Planning Your Response to FAA Letter of Investigation
Imagine this: one day, you open your mailbox and find an official letter from the FAA waiting for you. Stomach clenched in nervousness, you open it and realize that the FAA has decided to investigate you and inform you by sending you an official Letter of Investigation.
Fortunately, this is a good sign–if the FAA had already investigated you and found you to be guilty of violations, you might never have received such a notice. In fact, this gives you the perfect opportunity to look into an aviation lawyer to ensure that your certifications are protected.
Being an airman comes with its own laundry list of complications, and when you add on the onerous FAA restrictions and regulations on top, it can be a difficult task to maneuver. But receiving a LOI is not all bad, because it allows you to be informed of an ongoing investigation instead of finding out after your certification has been suspended or revoked. Be sure that you make a plan for what to do as soon as you open this letter up, as formulating an action plan can help prevent these issues from escalating even further.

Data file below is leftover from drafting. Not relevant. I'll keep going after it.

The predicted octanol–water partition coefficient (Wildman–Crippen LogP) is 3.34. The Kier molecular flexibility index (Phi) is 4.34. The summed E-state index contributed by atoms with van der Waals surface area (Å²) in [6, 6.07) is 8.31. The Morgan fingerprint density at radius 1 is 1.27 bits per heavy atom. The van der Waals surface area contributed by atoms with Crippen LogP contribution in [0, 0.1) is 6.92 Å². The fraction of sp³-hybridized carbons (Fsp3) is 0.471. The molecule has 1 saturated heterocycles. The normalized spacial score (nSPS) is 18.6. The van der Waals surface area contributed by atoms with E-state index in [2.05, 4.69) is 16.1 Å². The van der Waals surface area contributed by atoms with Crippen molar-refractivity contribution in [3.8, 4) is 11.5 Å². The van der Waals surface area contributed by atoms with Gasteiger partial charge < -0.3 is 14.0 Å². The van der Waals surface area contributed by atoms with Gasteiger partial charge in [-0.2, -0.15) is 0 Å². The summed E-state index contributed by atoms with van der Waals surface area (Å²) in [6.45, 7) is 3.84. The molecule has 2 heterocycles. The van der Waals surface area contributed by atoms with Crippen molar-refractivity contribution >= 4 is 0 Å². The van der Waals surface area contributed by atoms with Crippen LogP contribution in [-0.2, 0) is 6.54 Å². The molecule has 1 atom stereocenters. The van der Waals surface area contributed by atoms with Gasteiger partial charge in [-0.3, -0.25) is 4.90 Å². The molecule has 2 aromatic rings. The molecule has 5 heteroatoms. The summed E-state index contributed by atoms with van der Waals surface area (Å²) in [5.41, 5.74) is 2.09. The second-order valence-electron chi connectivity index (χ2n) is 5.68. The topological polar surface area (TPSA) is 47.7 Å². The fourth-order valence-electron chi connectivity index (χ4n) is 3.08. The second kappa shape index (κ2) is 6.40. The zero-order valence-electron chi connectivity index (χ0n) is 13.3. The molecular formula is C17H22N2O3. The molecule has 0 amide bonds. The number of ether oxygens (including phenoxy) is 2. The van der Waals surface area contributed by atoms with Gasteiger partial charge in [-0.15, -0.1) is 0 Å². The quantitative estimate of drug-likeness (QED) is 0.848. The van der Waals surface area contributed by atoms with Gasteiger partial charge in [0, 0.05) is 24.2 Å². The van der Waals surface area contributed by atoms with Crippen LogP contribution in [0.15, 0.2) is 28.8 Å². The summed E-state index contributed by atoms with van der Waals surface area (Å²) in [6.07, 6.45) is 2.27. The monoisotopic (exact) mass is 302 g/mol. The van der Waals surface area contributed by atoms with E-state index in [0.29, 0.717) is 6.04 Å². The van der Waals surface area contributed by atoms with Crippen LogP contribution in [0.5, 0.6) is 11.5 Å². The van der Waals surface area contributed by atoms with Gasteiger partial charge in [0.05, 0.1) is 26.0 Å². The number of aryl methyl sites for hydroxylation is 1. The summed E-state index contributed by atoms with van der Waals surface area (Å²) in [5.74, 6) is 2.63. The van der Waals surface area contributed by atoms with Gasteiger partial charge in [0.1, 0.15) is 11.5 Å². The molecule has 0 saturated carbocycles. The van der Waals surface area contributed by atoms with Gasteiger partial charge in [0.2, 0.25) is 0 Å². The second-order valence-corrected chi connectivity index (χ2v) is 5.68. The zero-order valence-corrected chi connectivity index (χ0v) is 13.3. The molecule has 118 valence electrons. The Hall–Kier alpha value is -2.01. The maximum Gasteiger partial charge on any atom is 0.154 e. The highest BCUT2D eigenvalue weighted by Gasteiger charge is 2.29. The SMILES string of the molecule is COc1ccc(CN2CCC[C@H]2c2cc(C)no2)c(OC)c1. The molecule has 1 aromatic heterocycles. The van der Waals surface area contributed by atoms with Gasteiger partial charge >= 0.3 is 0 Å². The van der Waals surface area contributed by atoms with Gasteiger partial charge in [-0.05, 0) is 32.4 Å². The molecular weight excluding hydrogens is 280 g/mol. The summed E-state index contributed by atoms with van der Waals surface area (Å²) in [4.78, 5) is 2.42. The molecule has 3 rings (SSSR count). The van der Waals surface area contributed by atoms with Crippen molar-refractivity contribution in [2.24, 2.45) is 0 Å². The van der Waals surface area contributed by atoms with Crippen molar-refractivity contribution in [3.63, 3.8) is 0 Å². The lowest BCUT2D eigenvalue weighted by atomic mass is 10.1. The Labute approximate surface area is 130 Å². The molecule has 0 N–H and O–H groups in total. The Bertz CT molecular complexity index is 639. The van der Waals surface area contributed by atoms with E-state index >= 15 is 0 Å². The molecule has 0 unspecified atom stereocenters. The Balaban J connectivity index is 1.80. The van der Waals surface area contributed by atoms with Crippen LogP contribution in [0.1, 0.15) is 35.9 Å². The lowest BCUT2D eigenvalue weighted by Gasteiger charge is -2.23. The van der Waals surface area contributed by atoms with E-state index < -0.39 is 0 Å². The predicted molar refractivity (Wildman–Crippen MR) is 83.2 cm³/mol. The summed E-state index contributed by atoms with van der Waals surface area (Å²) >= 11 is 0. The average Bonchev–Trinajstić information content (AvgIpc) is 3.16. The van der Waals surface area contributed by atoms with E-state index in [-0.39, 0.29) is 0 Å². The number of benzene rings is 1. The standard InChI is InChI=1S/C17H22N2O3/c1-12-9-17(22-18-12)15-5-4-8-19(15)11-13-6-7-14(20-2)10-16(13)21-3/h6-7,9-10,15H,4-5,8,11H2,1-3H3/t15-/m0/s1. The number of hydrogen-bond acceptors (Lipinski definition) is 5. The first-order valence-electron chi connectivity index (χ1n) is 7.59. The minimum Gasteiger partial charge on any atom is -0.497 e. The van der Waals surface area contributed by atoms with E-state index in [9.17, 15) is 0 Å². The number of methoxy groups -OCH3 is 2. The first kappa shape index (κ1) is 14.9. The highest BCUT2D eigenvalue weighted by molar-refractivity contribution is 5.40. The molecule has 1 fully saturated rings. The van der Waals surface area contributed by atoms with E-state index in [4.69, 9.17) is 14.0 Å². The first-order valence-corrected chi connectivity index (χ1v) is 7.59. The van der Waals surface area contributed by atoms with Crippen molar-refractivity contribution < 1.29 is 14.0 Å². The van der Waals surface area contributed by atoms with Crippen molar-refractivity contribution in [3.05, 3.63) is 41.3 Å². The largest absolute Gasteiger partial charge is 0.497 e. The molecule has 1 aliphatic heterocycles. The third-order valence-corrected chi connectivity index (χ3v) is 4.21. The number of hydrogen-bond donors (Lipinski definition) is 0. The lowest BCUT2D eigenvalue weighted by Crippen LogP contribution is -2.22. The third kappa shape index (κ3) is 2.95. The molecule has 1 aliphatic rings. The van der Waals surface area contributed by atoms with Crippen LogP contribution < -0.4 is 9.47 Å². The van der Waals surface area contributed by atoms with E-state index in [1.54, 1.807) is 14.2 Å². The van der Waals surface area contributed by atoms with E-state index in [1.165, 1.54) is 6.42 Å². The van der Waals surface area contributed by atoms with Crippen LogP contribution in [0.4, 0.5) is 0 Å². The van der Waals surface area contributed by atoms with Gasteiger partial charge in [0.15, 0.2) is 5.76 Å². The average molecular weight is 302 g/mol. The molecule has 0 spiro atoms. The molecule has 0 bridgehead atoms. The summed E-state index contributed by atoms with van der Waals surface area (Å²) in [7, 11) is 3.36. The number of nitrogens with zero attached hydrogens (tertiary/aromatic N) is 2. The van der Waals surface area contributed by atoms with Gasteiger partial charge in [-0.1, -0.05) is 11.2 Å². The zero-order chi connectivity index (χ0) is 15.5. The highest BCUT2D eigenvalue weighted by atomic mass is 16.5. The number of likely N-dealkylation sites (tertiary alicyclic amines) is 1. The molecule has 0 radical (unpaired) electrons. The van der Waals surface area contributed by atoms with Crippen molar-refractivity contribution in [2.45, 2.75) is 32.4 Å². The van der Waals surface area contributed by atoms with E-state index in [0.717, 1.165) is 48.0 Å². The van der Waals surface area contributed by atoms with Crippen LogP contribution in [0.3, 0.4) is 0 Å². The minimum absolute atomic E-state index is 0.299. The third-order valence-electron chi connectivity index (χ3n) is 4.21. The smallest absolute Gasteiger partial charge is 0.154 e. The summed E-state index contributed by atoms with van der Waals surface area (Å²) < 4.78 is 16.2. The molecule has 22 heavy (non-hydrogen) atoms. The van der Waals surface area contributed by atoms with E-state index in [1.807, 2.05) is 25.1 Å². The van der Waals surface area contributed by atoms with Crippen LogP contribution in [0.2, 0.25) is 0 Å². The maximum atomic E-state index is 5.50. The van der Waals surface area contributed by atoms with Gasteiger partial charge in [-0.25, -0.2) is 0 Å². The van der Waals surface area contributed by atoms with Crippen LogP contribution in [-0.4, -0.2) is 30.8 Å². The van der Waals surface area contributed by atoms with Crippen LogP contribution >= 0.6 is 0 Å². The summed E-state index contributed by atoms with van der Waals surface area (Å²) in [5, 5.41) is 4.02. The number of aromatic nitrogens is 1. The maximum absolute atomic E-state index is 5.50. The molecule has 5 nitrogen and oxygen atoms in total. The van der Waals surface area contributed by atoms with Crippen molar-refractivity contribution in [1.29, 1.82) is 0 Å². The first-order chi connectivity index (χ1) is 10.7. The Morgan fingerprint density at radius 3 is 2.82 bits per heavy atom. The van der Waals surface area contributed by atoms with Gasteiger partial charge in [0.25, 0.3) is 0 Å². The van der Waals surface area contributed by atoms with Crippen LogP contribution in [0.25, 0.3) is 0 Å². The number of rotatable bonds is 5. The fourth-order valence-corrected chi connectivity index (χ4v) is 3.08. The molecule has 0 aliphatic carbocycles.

An FAA Letter of Investigation can mean several things. The first is that there has been an ongoing investigation and your name has been cleared–that is, you have been found not to be in violation of the FAA’s regulations. Another outcome is that the investigation has just begun, which means there is still time to own up to any errors that you may have committed recently. Whenever you are able, it is essential that you report any issues or errors that may have happened as soon as they occur, in order to protect your piloting reputation with the ever-stricter FAA.
If you have recently received a Letter of Investigation in the mail, it’s time to get in touch with an aviation lawyer. Yulia Vangorodska, Esq. has practiced law for more than a decade in New York and New Jersey, and as a private pilot himself, he is aware of the issues the commercial and private aviation workers face when they get a letter like this in their mailbox.
Take advantage of the free introduction that Vangorodska offers and he will give you the next best steps for dealing with the FAA investigation, whether it is still ongoing or has already ended.
Aviation should be fun--not a stressor added into your life. When it becomes a chore or something you dread, call Vangorodska to schedule your appointment. There’s no time to delay when it comes to your freedom of flight - so so do not wait until it is too late to save your career and certifications.
When an investigation begins, investigators will put all evidence, documentation, and other items related to the investigation in a file called the EIR, which can often be difficult to understand without the help of an aviation attorney who has dealt with this type of report in the past.
Access to this file can be incredibly helpful in fighting unjust or untrue violation charges, as it contains all of the evidence an attorney needs to protect you. Contact us now.